Maybe the union boss is just a poor employer?

Andrew Little has massive staffing issues.

Rob Hosking at NBR reports:

Perhaps Labour Party leader Andrew Little is one of those employers who can’t get locals to do the hard work for him.

They won’t do the difficult jobs, they want too much money, and they take drugs.

How else to explain the Labour Party’s inability to attract good staff?

How indeed? Are we to seriously believe that the heads of various affliate unions have no interest in being the Chief of Staff? No comms staff at various unions want to work for Andrew Little?

Seriously, though, the exodus of staff from the Labour Party’s office is causing quite a bit of comment but I think a lot of the comment misses the point.

Normally, who gets what job in Wellington is only of minimal interest, apart from a few jobs such as prime minister, minister of finance, Reserve Bank governor, leader of the opposition, etcetera,

At least, that is, for the most well-grounded readers of NBR ONLINE.

But the run of exit interviews Labour Party leader Andrew Little is being forced to undertake is causing much busy speculation.  

Fuelling this is Labour’s clear defensiveness about the biggest exit – that of chief of staff Matt McCarten to run the Labour Party’s campaign in Auckland.

This isn’t a demotion, it makes a lot of sense given Mr McCarten’s particular skill set and the importance of Auckland, and why are people making such a big deal of this? Is the general tenor of the occasionally rather querulous justifications for the move being run by Labour Party people.

And, in fact, as far as the McCarten move goes, they are quite right. Mr McCarten is, without question, more of a campaign supremo than a back-office chief of staff. He cut his political teeth running Auckland-based campaigns for Jim Anderton and then went on to run the Unite Union in that city and there is no doubt the next election will be won and lost mostly amongst Auckland’s aspirational voters.

From a staffing point of view, deploying Mr McCarten in Auckland looks like one of the smarter moves the Labour Party has made in recent times.

Except who leaves the job that could lead, with an unlikely election victory, to being Chief of Staff for the Prime Minister?

And if that were the only thing happening, the Labour Party’s current staffing problems would not be causing eyebrows to be raised.

However, it is not the only thing.

And that tongue-in-cheek start to this piece partly makes the point.

Yes, it doesn’t look good for the main opposition party to have so many people leaving all at once within a year of the general election. As well as Mr McCarten leaving his chair in Wellington empty, the position of chief press secretary has been vacant since May and two other press secretaries – both of them long-serving are also now leaving.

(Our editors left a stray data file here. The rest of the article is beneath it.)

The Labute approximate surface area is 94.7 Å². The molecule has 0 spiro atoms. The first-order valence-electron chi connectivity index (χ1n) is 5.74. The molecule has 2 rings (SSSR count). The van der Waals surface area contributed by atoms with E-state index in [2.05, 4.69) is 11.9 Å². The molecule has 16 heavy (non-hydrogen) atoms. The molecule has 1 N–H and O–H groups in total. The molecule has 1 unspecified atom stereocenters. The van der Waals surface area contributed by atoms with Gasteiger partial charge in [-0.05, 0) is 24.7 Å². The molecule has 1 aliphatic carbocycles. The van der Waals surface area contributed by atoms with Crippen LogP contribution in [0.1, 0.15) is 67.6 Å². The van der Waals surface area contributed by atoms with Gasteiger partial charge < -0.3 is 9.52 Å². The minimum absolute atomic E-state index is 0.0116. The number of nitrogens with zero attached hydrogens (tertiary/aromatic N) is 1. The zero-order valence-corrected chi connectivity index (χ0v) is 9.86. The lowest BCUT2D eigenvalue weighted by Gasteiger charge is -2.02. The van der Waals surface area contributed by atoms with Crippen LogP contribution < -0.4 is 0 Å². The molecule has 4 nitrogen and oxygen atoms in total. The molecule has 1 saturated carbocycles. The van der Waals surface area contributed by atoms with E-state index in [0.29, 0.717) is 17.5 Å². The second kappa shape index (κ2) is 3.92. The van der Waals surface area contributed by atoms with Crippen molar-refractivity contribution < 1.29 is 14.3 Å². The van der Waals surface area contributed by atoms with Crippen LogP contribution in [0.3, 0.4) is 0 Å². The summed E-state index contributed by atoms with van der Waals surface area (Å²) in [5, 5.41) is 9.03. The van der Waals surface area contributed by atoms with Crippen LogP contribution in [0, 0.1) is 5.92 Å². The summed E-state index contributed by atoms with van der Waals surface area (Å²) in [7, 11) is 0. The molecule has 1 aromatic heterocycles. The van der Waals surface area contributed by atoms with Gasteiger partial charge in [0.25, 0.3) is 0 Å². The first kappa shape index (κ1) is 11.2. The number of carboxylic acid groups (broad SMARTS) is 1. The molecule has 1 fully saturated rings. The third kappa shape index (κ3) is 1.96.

The teasing observation has been made that clearly these people do not expect to be working for ministers in a year’s time and they have given up hope of being part of a government.

That may be true. Alternatively, they may have other things going on in their lives which makes them seek a less fraught work environment than a political office in an election year.

No one wants to work in opposition forever.

But, again, that misses the most important point here.

Labour has been talking about someone to set up and run an Auckland campaign office since the start of the year. There is the distinct impression it was unable to find anyone suitable to run it which is why Mr McCarten is going there.

The most important point of all is not that people are leaving.  That does happen a year or so out from an election in most political parties as people decide that – often for their own reasons – they don’t want to be part of the intense chaos of another election.

The most telling thing is the inability to fill these positions when they become vacant. The empty chief press secretary desk is like a tolling bell of disaster for the Labour Party.

Ambitious and bright people would be falling over themselves to fill that position if they believed there was a chance of being chief press secretary to a prime minister in a year’s time.

It is well-nigh incredible that this has not happened.

Whether Mr McCarten’s role will be filled quickly or whether, again, his seat will remain empty like a silent omen of doom is going to be watched very closely.

Will no one work for Andrew Little?

Perhaps the union boss is just a bad employer?

 

– NBR

  • Sally

    I read today that Little called McCarten new job as “outreach” . When asked what the difference between that and campaigning which can’t be paid by the taxpayer Little said McCarten won’t be doing party business but other people in the office will be.